Two fairly recent additions to the Google Maps provision have been traffic and weather information. Both of these seem to be fairly useful pieces of live data pulled from other sources. It’s definitely worth considering that with Google’s popularity and market share, we could see far more additions to the maps in future.
If Google’s fairly weak representation of live traffic doesn’t suffice, why not use TomToms seemingly more extensive network of incident reports. A great way to remind yourself how dangerous driving is.
Keen on that latest micro-video blogging platform Vine? Why not view videos in real-time? It’ll be like that “life in a day” film Ridley Scott did, but less interesting.
Yearning to join a protest of some sort? Look no further than Sukey’s live protest map.
Traditionally, maps alone tend to give us geographical and sometimes topographical data. Largely, this is of the Earth, although Google did also provide Google Moon, Mars and Sky in addition to their regular maps. That said, there are lots of integrated maps (map “mashups” I guess) that provide data from other sources, which can end up becoming a great resource if you are (or your device is) aware of your location.
Demographics, analysis and visualisation over Bing’s maps. This one seems to require a membership or sign-up.
Like to hate on roadworks? You can check on reports for your local streets provided by irate complainers, with gems such as “broken slabs rocking caused me to fall”. It’s kind of like the BBC’s old “Points of View” programme, but you’ll have to do your own silly voices to read out the moaning.
Do you want to know how long it’ll take you to get to the gym, the airport or anywhere really? Mapumental provides travel time maps.
Use your postcode (UK only at the moment) to find out which region, council area or other administrative realm your home sits within.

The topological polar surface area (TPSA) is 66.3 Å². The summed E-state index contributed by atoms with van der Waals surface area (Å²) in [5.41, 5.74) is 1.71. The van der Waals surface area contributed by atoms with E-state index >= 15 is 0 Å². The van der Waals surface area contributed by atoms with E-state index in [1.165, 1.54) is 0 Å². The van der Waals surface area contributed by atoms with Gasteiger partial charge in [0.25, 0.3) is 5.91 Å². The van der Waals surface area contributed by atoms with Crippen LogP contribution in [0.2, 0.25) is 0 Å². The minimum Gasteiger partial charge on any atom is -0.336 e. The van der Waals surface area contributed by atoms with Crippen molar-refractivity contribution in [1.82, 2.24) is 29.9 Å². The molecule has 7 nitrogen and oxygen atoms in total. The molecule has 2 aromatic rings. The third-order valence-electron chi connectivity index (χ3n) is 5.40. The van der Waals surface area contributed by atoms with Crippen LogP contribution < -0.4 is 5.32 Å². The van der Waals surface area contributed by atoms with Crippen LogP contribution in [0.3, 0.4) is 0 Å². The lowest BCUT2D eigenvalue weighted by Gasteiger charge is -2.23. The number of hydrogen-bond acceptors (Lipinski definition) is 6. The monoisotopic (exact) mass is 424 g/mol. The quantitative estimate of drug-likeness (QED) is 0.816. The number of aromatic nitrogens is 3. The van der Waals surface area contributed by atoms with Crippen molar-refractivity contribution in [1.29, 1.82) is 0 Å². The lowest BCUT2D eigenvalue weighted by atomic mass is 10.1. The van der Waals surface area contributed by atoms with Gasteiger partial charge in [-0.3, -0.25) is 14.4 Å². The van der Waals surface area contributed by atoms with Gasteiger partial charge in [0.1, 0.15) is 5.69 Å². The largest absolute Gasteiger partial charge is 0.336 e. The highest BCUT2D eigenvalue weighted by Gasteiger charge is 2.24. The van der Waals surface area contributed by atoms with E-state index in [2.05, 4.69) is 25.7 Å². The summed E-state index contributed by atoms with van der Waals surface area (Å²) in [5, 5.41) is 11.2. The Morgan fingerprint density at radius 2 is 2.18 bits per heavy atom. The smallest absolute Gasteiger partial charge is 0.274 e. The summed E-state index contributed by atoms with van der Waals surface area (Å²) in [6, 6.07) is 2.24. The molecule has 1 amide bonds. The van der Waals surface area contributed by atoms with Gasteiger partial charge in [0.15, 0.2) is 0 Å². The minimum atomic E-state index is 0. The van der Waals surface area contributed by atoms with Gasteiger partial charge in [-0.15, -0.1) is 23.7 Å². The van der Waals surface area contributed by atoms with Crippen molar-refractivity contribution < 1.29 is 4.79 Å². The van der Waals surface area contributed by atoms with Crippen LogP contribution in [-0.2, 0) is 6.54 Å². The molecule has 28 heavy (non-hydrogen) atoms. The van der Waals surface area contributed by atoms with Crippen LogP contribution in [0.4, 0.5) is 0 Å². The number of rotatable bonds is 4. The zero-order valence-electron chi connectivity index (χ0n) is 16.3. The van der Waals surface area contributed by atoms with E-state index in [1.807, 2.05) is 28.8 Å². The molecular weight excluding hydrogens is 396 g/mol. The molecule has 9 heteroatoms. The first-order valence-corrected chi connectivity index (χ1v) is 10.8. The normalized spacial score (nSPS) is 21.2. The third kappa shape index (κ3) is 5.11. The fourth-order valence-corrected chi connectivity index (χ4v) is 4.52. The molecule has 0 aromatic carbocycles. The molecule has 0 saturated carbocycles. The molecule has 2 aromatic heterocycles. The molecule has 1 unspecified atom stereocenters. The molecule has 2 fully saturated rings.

Where would we be without the power of collaboration (other than very, very alone)? When it comes to something as location-dependent as a map, it’s a no-brainer. Therefore it should come as no surprise that there are a number of Wikipedia-style or user contributed map services.
User contributed and free, with downloadable imagery, this is one of the more popular user generated map sites.
Based on Google Maps imagery, but with hover-effects for regions, stores and points of interest, this tends to provide you with a bunch of additional data that might have previously taken a while to track down. All user contributed too. Very handy.
Following the Wikipedia theme, this is a map which provides the locations of those making updates to Wikipedia in real-time. It combines Google Maps and Wikipedia author information.
Need a route to run? There are so many joggers out there that somebody’s bound to have plotted a route near you. Why not give it a go?
Luckily, I’m not the only person who sees a map as a thing of beauty. There are others doing some lovely things with maps that you could stick on your wall and whatnot.
A small project providing some context and a frame to relatively abstract map images which you can control with click and drag. Nifty, but largely useless.
Toner, terrain and watercolour versions of your area, provided by open street map data and some wonderful artistic effects.
Want to see some select areas at sunrise or sunset? Again, Stamen comes complete with the use of open map data and some interesting colouring.
Build Your Own
Not content with the list above? Want to start creating your own maps? Here are some sites you might want to look at:
Do you know of any other fascinating maps that might fulfill my map fetish? Let me know!
This post was originally written for the QueryClick blog.
About The Author: Alex Cowles
A largely cynical and often sarcastic designer and front-end developer by day. Unknown international DJ & music producer extraordinaire by night (and at weekends). You probably won't like him.